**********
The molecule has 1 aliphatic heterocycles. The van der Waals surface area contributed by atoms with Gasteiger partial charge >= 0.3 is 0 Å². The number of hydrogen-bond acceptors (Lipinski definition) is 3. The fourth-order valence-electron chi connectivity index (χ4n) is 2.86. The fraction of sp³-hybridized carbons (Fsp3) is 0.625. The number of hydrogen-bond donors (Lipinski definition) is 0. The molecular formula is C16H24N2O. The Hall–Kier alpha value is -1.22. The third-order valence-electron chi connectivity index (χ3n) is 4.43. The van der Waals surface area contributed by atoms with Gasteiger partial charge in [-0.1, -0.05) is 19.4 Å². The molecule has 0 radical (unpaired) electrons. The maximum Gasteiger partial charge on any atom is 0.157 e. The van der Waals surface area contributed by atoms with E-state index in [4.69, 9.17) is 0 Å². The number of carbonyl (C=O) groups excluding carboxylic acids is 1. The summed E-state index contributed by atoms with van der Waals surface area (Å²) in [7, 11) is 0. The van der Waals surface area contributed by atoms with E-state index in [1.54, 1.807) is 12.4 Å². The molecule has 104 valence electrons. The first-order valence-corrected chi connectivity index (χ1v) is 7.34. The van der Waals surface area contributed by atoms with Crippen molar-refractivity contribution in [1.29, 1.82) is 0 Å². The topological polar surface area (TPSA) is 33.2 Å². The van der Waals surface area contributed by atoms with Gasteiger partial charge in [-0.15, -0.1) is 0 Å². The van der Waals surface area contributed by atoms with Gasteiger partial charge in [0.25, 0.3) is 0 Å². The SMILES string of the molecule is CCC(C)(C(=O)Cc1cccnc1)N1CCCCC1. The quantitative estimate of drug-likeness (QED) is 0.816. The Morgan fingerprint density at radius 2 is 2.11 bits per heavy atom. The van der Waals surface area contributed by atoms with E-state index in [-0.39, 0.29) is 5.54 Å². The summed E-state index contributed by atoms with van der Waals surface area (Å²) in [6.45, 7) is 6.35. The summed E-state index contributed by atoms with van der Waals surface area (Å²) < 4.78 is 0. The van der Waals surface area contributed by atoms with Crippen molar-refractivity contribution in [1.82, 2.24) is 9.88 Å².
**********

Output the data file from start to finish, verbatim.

The molecule has 1 aliphatic heterocycles. The van der Waals surface area contributed by atoms with Gasteiger partial charge >= 0.3 is 0 Å². The number of hydrogen-bond acceptors (Lipinski definition) is 3. The fourth-order valence-electron chi connectivity index (χ4n) is 2.86. The fraction of sp³-hybridized carbons (Fsp3) is 0.625. The number of hydrogen-bond donors (Lipinski definition) is 0. The molecular formula is C16H24N2O. The Hall–Kier alpha value is -1.22. The third-order valence-electron chi connectivity index (χ3n) is 4.43. The van der Waals surface area contributed by atoms with Gasteiger partial charge in [-0.1, -0.05) is 19.4 Å². The molecule has 0 radical (unpaired) electrons. The maximum Gasteiger partial charge on any atom is 0.157 e. The van der Waals surface area contributed by atoms with E-state index in [4.69, 9.17) is 0 Å². The number of carbonyl (C=O) groups excluding carboxylic acids is 1. The summed E-state index contributed by atoms with van der Waals surface area (Å²) in [7, 11) is 0. The van der Waals surface area contributed by atoms with E-state index in [1.54, 1.807) is 12.4 Å². The molecule has 104 valence electrons. The first-order valence-corrected chi connectivity index (χ1v) is 7.34. The van der Waals surface area contributed by atoms with Crippen molar-refractivity contribution in [1.29, 1.82) is 0 Å². The topological polar surface area (TPSA) is 33.2 Å². The van der Waals surface area contributed by atoms with Gasteiger partial charge in [-0.15, -0.1) is 0 Å². The van der Waals surface area contributed by atoms with Gasteiger partial charge in [0.25, 0.3) is 0 Å². The SMILES string of the molecule is CCC(C)(C(=O)Cc1cccnc1)N1CCCCC1. The quantitative estimate of drug-likeness (QED) is 0.816. The Morgan fingerprint density at radius 2 is 2.11 bits per heavy atom. The van der Waals surface area contributed by atoms with E-state index in [-0.39, 0.29) is 5.54 Å². The summed E-state index contributed by atoms with van der Waals surface area (Å²) in [6.45, 7) is 6.35. The summed E-state index contributed by atoms with van der Waals surface area (Å²) < 4.78 is 0. The van der Waals surface area contributed by atoms with Crippen molar-refractivity contribution in [1.82, 2.24) is 9.88 Å².